The European Commission has just announced that it will propose legislation to stimulate innovations in the area of Artificial Intelligence (AI) and also to rein in potential downsides. It is welcome that the EU initiates this discussion – it is badly needed. But regulations alone will not suffice.
The most recent AI wave has already had tremendous economic and societal impact. Want to communicate in any of the hundreds of active languages? AI makes this possible with automated translation systems. Worried about having glaucoma? Dr. AI can see you right away and inspect your retina. Caught in bumper-to-bumper traffic? Let AI worry about starting and stopping your vehicle. And we just start seeing the impact that AI will have on basic and natural sciences, such as scientific computing or computational biology (think AlphaFold).
But there is also reason to worry. The application of AI to social networks has been blamed for an increased polarisation, AI can reinforce bias, use subliminal techniques to manipulate vulnerable consumers, and AI can easily be misused to build the ultimate Orwellian surveillance state. We therefore appreciate that the EU is taking a proactive and forward-looking stance. What future do we want to live in and how do we shape the path ahead of us? How should one deal with the potential downsides without stymying the enormous promises?
AI thus presents a tremendous opportunity but it also carries potentially high risks. And Europe is falling behind on the AI innovation curve. All this has led the EU to consider AI regulations.
The aim of the new regulation is two-fold. Firstly, to create legal security for companies in the AI space, thus stimulating innovation, and secondly, to protect people from negative consequences of the wide-spread use of AI.
The approach taken by the European Commission is to place AI applications into four risk categories: “unacceptable”, “high”, “limited”, and “minimal”. With this classification, the EC intends to ban applications that carry an “unacceptable” risk, regulate applications with “high” or “limited” risk and leave the “minimal” category unregulated.
Self-regulation by companies alone will not suffice. The commercial lure to exploit some of the darker sides of AI is simply too strong, likely leading to a "race to the bottom” if left unchecked. So how shall we proceed?
It might be helpful to compare two extreme approaches: (1) describe all possible applications and scenarios of AI a priori and decide how to regulate them, and (2) adopt no regulations, but provide efficient and credible mechanisms for legal recourse so that abuses can be addressed and corrected.
The first approach leads to legal security, one of the desired and intended outcomes according to the EU, whereas the second approach does not. But it is highly questionable whether the first is feasible. Perhaps ironically, 30 years ago, AI itself followed this “logic-based” approach – systems were built by collecting large tables of “if … then …” scenarios. This approach proved to be unsuccessful. There are simply too many scenarios, most of which yet unexplored and unknown. And the legislative process moves slowly, whereas AI moves quickly and in unforeseen ways.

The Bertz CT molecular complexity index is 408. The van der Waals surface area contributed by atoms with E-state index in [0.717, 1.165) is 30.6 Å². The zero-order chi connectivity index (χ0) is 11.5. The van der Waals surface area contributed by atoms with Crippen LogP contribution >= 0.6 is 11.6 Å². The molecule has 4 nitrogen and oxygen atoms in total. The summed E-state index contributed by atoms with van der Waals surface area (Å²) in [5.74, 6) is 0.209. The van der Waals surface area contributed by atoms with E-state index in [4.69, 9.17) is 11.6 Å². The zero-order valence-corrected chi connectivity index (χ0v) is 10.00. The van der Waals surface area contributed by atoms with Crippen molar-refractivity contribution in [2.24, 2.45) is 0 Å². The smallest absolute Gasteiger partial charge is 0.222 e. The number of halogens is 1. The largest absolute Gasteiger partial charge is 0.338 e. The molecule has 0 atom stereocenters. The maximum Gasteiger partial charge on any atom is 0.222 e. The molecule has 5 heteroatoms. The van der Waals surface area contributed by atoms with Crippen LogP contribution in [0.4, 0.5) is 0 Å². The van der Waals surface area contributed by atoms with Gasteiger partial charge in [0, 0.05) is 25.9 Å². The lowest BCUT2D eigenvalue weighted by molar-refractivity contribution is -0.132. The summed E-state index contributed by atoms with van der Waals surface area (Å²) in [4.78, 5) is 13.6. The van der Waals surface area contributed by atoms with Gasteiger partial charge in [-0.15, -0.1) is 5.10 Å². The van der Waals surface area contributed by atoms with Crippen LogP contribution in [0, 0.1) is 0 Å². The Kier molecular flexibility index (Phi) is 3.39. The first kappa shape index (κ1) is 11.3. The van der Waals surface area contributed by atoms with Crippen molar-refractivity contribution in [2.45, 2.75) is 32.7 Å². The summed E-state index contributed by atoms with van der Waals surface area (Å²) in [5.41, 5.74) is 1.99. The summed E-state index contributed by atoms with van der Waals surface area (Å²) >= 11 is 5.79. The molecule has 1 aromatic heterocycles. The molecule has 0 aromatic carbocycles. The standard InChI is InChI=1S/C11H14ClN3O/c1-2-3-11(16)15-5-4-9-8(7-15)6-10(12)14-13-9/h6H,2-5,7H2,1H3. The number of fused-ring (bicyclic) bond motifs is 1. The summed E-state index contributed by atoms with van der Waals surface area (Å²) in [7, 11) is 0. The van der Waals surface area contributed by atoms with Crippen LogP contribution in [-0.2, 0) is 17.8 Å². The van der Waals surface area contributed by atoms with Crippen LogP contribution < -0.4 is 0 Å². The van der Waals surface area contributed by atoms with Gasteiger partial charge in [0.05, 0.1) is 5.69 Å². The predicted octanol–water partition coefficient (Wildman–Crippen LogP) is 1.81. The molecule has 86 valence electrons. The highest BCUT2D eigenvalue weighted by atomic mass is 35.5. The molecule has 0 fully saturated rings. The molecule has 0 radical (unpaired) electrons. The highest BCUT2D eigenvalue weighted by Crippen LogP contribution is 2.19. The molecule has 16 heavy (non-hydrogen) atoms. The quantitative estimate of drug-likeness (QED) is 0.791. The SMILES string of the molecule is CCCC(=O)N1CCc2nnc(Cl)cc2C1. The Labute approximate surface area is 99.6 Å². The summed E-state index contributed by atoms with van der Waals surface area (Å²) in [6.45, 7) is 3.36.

So shall we just give up? On the contrary. A possible way is to limit laws to the obvious and most egregious problems. Nobody is in favor of 24/7 surveillance, either by governments or by companies. But in order to address the quickly changing landscape of challenges and opportunities, it is more useful to establish a catalogue of robust and general principles together with credible and efficient mechanisms for legal recourse. This could be strengthened by requiring transparency and using reputation ratings and social influence to focus the use of AI on human well-being and the respect of fundamental rights. We have no expertise in law. But we have observed the evolution of AI over the years and we have continued to be surprised how quickly and unpredictably things change. A static law is in our view no match for AI. We need to unleash equally powerful and flexible forces to keep rapidly evolving technologies in check.
To further discuss the opportunities, risks and regulatory challenges posed by AI, we will moderate a panel at the virtual Applied Machine Learning Days 2021 on 10 May. This event is organised jointly with the Geneva Science and Diplomacy Anticipator (GESDA), a Swiss foundation dedicated to anticipating future science developments and their impact on people, society and the planet. The panel includes worldwide experts such as Eric Horvitz, chief scientific officer at Microsoft; Ken Natsume, deputy director-general, WIPO; Michael I. Jordan, University of California, Berkeley; Janette Wing, Columbia University; Nanjira Sambuli, policy analyst and GESDA Diplomacy Moderator.
Rüdiger Urbanke is a professor of communication theory and Emmanuel Abbé is a professor of mathematical data science, both at Lausanne’s EPFL.